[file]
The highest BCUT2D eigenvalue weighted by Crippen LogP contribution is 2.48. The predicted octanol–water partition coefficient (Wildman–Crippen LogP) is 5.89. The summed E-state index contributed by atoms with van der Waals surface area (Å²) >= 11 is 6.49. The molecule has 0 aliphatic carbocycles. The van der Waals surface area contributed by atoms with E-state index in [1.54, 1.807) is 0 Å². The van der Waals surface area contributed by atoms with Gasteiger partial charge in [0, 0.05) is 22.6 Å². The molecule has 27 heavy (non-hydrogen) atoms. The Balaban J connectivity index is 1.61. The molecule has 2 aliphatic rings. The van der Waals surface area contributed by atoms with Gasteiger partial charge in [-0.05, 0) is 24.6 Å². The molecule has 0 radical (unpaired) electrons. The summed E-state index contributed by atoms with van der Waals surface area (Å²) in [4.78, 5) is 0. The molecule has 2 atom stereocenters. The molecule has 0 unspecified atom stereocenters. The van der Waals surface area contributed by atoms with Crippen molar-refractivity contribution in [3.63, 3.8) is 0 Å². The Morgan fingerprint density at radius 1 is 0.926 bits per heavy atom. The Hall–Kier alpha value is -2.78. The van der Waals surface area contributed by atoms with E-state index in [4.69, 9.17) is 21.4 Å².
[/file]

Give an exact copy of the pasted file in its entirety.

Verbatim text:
The highest BCUT2D eigenvalue weighted by Crippen LogP contribution is 2.48. The predicted octanol–water partition coefficient (Wildman–Crippen LogP) is 5.89. The summed E-state index contributed by atoms with van der Waals surface area (Å²) >= 11 is 6.49. The molecule has 0 aliphatic carbocycles. The van der Waals surface area contributed by atoms with E-state index in [1.54, 1.807) is 0 Å². The van der Waals surface area contributed by atoms with Gasteiger partial charge in [0, 0.05) is 22.6 Å². The molecule has 27 heavy (non-hydrogen) atoms. The Balaban J connectivity index is 1.61. The molecule has 2 aliphatic rings. The van der Waals surface area contributed by atoms with Gasteiger partial charge in [-0.05, 0) is 24.6 Å². The molecule has 0 radical (unpaired) electrons. The summed E-state index contributed by atoms with van der Waals surface area (Å²) in [4.78, 5) is 0. The molecule has 2 atom stereocenters. The molecule has 0 unspecified atom stereocenters. The van der Waals surface area contributed by atoms with Crippen molar-refractivity contribution in [3.63, 3.8) is 0 Å². The Morgan fingerprint density at radius 1 is 0.926 bits per heavy atom. The Hall–Kier alpha value is -2.78. The van der Waals surface area contributed by atoms with E-state index in [4.69, 9.17) is 21.4 Å².